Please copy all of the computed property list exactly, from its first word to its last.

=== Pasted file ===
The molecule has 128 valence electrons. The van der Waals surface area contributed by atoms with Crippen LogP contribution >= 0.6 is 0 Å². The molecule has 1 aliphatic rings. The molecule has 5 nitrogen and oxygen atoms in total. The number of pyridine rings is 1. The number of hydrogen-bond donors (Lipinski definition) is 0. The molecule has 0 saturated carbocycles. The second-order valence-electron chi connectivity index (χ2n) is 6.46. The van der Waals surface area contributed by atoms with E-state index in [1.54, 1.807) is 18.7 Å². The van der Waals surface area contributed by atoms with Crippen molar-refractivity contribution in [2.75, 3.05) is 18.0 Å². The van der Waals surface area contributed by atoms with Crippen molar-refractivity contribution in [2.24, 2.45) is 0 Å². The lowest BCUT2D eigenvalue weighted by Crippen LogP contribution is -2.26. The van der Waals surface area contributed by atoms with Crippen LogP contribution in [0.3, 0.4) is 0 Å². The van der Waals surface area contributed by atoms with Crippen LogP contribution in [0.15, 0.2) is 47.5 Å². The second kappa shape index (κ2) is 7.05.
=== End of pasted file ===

The molecule has 128 valence electrons. The van der Waals surface area contributed by atoms with Crippen LogP contribution >= 0.6 is 0 Å². The molecule has 1 aliphatic rings. The molecule has 5 nitrogen and oxygen atoms in total. The number of pyridine rings is 1. The number of hydrogen-bond donors (Lipinski definition) is 0. The molecule has 0 saturated carbocycles. The second-order valence-electron chi connectivity index (χ2n) is 6.46. The van der Waals surface area contributed by atoms with E-state index in [1.54, 1.807) is 18.7 Å². The van der Waals surface area contributed by atoms with Crippen molar-refractivity contribution in [2.75, 3.05) is 18.0 Å². The van der Waals surface area contributed by atoms with Crippen molar-refractivity contribution in [2.24, 2.45) is 0 Å². The lowest BCUT2D eigenvalue weighted by Crippen LogP contribution is -2.26. The van der Waals surface area contributed by atoms with Crippen LogP contribution in [0.3, 0.4) is 0 Å². The van der Waals surface area contributed by atoms with Crippen LogP contribution in [0.15, 0.2) is 47.5 Å². The second kappa shape index (κ2) is 7.05.